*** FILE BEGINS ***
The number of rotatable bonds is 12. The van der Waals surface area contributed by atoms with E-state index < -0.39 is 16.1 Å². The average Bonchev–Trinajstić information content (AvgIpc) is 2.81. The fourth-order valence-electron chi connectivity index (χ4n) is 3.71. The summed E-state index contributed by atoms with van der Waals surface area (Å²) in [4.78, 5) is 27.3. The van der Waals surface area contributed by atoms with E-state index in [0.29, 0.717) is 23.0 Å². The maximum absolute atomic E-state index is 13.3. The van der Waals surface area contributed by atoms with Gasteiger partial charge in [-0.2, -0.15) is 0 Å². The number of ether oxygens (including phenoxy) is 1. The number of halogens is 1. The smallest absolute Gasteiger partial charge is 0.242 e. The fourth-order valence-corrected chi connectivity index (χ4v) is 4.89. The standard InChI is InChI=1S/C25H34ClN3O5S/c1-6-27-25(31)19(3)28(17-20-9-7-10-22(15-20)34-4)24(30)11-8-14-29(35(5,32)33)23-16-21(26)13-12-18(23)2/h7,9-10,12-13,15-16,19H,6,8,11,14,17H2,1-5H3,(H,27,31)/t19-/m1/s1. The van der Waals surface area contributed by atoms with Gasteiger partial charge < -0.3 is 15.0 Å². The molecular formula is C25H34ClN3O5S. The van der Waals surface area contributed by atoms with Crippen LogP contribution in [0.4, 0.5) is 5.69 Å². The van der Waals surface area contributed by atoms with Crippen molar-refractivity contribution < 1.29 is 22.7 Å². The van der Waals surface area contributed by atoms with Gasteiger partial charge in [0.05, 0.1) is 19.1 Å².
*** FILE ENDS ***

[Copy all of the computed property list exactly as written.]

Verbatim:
The number of rotatable bonds is 12. The van der Waals surface area contributed by atoms with E-state index < -0.39 is 16.1 Å². The average Bonchev–Trinajstić information content (AvgIpc) is 2.81. The fourth-order valence-electron chi connectivity index (χ4n) is 3.71. The summed E-state index contributed by atoms with van der Waals surface area (Å²) in [4.78, 5) is 27.3. The van der Waals surface area contributed by atoms with E-state index in [0.29, 0.717) is 23.0 Å². The maximum absolute atomic E-state index is 13.3. The van der Waals surface area contributed by atoms with Gasteiger partial charge in [-0.2, -0.15) is 0 Å². The number of ether oxygens (including phenoxy) is 1. The number of halogens is 1. The smallest absolute Gasteiger partial charge is 0.242 e. The fourth-order valence-corrected chi connectivity index (χ4v) is 4.89. The standard InChI is InChI=1S/C25H34ClN3O5S/c1-6-27-25(31)19(3)28(17-20-9-7-10-22(15-20)34-4)24(30)11-8-14-29(35(5,32)33)23-16-21(26)13-12-18(23)2/h7,9-10,12-13,15-16,19H,6,8,11,14,17H2,1-5H3,(H,27,31)/t19-/m1/s1. The van der Waals surface area contributed by atoms with Gasteiger partial charge < -0.3 is 15.0 Å². The molecular formula is C25H34ClN3O5S. The van der Waals surface area contributed by atoms with Crippen LogP contribution in [0.4, 0.5) is 5.69 Å². The van der Waals surface area contributed by atoms with Crippen molar-refractivity contribution < 1.29 is 22.7 Å². The van der Waals surface area contributed by atoms with Gasteiger partial charge in [0.05, 0.1) is 19.1 Å².